On the heels of Thanksgiving Day festivities, when the majority are at family homes enjoying each other’s company and emphasizing gratitude for life’s basics and bonuses, materially demoralized cops (you know which side orchestrated that) nevertheless suit up and clock another tour of duty in an unforgiving climate, internalizing and solemnly praying for better days ahead…and another return home to loved ones.
The notions are not new, only more engendered lately due to rather horrendous conditions spurred by falsified yarns spun by hateful hearts harboring disdain for law-and-order and its enforcement agents.
Perhaps it is because of the heed of holiday season, whereby our species is invited to reflect on what has been experienced, to show gratitude for another day, another shift, another life saved. Prayer is a solemnity blessing the inner sanctums of police cruisers and those who operate them skillfully, all predicated on getting help to those who beckon, thereafter safely un-suiting after another squad stint is booked.
Each of my street-duty excursions involved at least one pass through a church’s grounds, dropping a silent line and gleaning glances of spiritual statues assuring faith in humanity in all its constructs, kindling grace and humility challenged by the deviant and diabolical.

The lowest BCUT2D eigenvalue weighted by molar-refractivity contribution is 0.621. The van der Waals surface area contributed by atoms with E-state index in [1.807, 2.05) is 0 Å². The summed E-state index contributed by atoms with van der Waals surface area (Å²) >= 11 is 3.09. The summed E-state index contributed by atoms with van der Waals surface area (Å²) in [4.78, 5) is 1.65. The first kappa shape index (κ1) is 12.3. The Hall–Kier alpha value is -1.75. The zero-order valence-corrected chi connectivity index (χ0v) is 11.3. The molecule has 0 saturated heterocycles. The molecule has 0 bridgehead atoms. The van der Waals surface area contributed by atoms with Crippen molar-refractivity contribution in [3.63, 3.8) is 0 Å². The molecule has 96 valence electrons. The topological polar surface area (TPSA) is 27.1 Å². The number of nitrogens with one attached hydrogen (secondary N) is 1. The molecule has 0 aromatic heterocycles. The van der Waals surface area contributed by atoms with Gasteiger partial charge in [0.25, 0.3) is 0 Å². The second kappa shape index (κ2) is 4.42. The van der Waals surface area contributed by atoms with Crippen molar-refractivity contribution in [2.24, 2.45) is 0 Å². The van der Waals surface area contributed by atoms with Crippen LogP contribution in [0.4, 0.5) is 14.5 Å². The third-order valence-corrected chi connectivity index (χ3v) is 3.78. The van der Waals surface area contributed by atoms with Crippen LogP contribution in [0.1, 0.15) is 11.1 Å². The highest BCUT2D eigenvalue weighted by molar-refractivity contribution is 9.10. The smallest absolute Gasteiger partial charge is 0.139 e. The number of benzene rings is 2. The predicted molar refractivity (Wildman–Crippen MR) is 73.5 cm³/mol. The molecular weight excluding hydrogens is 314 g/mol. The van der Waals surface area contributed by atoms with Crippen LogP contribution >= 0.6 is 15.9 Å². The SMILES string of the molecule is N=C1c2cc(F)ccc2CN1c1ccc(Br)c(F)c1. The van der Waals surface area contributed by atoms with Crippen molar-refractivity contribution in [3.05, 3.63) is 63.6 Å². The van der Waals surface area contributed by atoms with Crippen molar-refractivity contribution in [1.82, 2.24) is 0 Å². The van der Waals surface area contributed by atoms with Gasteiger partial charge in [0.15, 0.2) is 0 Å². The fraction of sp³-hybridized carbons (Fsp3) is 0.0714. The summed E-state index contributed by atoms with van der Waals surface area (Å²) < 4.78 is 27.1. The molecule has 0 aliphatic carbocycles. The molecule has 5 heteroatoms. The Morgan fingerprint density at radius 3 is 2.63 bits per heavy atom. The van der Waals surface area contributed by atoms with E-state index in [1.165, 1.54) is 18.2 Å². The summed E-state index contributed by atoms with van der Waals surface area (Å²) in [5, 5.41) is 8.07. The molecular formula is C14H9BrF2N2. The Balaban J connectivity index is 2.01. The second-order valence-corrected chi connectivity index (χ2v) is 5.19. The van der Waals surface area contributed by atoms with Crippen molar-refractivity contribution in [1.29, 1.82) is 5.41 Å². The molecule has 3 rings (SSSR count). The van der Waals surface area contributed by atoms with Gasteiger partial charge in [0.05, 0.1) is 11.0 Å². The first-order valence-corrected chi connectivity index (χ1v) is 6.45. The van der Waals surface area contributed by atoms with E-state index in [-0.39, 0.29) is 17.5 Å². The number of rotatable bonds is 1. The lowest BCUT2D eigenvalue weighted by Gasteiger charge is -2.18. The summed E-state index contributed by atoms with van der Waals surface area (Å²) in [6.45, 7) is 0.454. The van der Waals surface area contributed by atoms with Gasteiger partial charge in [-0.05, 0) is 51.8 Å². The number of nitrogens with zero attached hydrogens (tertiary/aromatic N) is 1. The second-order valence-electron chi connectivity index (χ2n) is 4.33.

Perhaps due to anti-police puffery/mentalities wafting public and private air, blessings and gratitude among law enforcement officers are logically unparalleled in terms of breathing sighs and raising folded hands to our Maker. Somewhat bewildered by the brain’s power to retain acute details of horrific scenes as well as those materializing in poise and positivity, the balance of it all often needs recalibration, especially around holidays when we witness exponential despair of downtrodden morphed by gargantuan generosity from those who glow with giving.
It’s a cop’s measure of integers which alter in nanoseconds and tease emotional sway, compelling reviews of complex capacities of human beings when confronted with polarity between one person to the next—personally, I majorly learned psychology working the beat than minoring in it at the university.
In my last year of duty working Christmas Eve, a “dead person” call was assigned to me. Upon arrival, the front door opened, giving view of a tall human form laying angled in the apartment hallway leading to bedrooms. Reportedly terminally ill for some time, a male passed away. His wife and children appeared to be going on about their lives, seemingly unaffected by the man’s loss. Perfunctory inquiries ensued; the wife was annoyed with my necessary dip into details.